COVID-19: Get the latest updates, safety precautions, or learn how to schedule a video or in-person visit.

Medicines That Can Cause Changes in Menstrual Bleeding

Topic Overview

Many prescription and nonprescription medicines can affect the menstrual cycle. A few examples are:

  • Aspirin and other medicines (called blood thinners) that prevent blood clots.
  • Nonsteroidal anti-inflammatory drugs (NSAIDs), such as ibuprofen (for example, Advil or Motrin) and naproxen (for example, Aleve).
  • Hormonal forms of birth control, such as birth control pills, Depo-Provera injections, Nexplanon implants, and the levonorgestrel IUD (Mirena).
  • Hormone therapy.
  • Medicines used to treat cancer (chemotherapy).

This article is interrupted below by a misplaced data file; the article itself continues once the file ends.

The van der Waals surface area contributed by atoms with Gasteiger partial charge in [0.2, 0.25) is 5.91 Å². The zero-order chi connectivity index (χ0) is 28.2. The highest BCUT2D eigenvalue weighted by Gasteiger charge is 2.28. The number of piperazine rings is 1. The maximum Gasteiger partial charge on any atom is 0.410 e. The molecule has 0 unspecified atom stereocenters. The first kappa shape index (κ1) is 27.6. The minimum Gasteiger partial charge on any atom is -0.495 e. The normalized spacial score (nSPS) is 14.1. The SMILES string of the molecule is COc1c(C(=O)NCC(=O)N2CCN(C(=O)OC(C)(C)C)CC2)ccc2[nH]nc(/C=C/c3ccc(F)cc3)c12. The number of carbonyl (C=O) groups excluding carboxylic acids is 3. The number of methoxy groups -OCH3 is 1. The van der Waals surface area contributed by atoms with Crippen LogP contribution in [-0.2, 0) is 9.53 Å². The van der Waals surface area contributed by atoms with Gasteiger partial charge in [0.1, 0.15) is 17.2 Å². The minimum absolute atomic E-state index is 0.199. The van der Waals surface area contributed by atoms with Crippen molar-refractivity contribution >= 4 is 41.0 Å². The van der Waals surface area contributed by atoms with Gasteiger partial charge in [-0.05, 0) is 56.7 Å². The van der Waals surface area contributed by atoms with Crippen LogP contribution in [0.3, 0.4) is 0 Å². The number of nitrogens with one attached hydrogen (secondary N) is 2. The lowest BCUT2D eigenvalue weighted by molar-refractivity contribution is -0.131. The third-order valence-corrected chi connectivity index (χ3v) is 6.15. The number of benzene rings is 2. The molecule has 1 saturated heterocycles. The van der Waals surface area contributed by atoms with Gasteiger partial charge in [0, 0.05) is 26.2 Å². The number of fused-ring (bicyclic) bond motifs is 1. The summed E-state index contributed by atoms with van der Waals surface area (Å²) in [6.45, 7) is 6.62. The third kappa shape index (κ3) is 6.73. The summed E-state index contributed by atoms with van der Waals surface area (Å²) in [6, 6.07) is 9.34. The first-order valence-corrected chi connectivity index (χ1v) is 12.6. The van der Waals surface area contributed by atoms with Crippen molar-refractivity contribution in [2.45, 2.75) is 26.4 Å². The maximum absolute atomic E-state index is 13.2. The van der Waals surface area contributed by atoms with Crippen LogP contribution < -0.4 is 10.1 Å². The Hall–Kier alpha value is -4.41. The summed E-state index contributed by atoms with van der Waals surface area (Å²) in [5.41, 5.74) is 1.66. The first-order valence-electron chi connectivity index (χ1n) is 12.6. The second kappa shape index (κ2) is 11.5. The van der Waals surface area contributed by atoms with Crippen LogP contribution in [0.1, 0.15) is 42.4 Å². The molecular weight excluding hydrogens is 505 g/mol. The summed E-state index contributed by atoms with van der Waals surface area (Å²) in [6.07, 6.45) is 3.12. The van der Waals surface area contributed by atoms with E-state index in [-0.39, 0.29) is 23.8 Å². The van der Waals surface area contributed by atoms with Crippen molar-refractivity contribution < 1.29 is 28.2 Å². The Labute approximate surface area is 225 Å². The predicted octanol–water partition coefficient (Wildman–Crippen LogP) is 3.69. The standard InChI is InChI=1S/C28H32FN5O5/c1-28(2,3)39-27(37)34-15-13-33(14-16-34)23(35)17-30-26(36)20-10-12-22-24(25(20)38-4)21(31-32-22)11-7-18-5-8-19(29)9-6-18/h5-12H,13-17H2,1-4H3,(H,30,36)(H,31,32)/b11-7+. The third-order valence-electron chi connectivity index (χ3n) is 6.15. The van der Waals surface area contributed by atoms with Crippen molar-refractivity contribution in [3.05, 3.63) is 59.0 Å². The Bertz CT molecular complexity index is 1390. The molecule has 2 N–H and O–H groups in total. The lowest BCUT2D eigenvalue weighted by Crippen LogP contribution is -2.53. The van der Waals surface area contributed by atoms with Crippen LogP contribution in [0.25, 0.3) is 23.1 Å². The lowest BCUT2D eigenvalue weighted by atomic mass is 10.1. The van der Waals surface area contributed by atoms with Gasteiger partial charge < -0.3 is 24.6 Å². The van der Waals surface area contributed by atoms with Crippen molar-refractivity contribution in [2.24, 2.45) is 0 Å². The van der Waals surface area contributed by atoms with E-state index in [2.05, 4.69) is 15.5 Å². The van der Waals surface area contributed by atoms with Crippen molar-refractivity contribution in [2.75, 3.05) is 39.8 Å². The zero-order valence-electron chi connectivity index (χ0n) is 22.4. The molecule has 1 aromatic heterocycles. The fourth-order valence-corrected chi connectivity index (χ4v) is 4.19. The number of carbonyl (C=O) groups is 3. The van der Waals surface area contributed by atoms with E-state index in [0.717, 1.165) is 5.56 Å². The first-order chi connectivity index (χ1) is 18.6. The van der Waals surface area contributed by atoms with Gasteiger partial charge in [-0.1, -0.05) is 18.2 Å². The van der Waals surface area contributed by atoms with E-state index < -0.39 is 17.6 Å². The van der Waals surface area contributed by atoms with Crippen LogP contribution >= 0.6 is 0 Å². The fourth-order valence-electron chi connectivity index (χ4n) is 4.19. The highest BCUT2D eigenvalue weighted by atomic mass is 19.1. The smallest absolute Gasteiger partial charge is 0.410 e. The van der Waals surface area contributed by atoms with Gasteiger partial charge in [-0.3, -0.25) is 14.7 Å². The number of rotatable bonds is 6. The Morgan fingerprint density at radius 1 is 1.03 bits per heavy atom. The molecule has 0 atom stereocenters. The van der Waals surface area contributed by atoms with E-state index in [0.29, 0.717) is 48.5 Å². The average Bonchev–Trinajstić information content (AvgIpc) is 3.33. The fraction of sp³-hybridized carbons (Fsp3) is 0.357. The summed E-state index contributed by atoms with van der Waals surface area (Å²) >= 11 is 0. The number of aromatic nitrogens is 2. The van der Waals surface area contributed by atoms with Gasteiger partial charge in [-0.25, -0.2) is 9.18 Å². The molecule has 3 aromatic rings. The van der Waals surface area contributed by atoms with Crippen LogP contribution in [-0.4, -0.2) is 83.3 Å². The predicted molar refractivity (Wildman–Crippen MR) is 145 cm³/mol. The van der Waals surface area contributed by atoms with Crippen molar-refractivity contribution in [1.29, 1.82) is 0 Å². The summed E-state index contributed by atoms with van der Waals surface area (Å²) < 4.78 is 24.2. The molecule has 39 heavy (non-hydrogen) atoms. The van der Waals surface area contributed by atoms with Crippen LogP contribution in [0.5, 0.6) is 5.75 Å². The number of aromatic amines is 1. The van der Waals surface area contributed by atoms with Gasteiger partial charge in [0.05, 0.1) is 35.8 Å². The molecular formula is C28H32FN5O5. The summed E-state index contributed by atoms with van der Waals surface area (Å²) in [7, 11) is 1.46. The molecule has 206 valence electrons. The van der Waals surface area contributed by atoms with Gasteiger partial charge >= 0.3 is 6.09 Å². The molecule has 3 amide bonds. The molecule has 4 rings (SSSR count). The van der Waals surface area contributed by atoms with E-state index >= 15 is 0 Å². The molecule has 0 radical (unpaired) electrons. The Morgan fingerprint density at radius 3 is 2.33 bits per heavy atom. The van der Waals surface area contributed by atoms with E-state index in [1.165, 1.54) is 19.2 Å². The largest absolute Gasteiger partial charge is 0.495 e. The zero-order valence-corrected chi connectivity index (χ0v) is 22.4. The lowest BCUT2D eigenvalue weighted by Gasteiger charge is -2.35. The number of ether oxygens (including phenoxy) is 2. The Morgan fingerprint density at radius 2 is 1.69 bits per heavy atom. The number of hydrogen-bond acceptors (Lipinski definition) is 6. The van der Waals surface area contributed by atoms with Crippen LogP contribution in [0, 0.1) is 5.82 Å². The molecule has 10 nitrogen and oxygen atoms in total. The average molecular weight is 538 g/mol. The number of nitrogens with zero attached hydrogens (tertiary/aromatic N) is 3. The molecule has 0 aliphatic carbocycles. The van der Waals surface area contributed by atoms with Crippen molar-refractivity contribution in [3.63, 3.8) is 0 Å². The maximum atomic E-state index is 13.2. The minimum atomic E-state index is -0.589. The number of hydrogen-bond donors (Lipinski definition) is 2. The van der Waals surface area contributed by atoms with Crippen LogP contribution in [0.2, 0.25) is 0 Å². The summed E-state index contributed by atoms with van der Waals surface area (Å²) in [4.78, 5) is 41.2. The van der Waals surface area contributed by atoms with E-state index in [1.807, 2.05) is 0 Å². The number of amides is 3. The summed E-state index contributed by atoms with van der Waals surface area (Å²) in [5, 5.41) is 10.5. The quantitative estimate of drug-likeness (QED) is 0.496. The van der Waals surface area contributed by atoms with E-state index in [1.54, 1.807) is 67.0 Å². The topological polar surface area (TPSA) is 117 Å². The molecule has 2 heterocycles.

• Thyroid medicines.

If you are having changes in menstrual bleeding that you think may be related to medicine use:

  • Call the doctor who prescribed the medicine to determine whether this is an expected side effect of this medicine. An appointment may not be needed.
  • If you are taking a medicine not prescribed by a doctor, stop taking it. Call your doctor if you feel you need to keep taking the medicine or if you need help to control your symptoms after you stop the medicine.

Credits

Current as of: July 17, 2020

Author: Healthwise Staff
Medical Review:
William H. Blahd Jr. MD, FACEP - Emergency Medicine
Martin J. Gabica MD - Family Medicine
E. Gregory Thompson MD - Internal Medicine
Kathleen Romito MD - Family Medicine
RSURemoved

 
 

PeaceHealth endeavors to provide comprehensive health care information, however some topics in this database describe services and procedures not offered by our providers or within our facilities.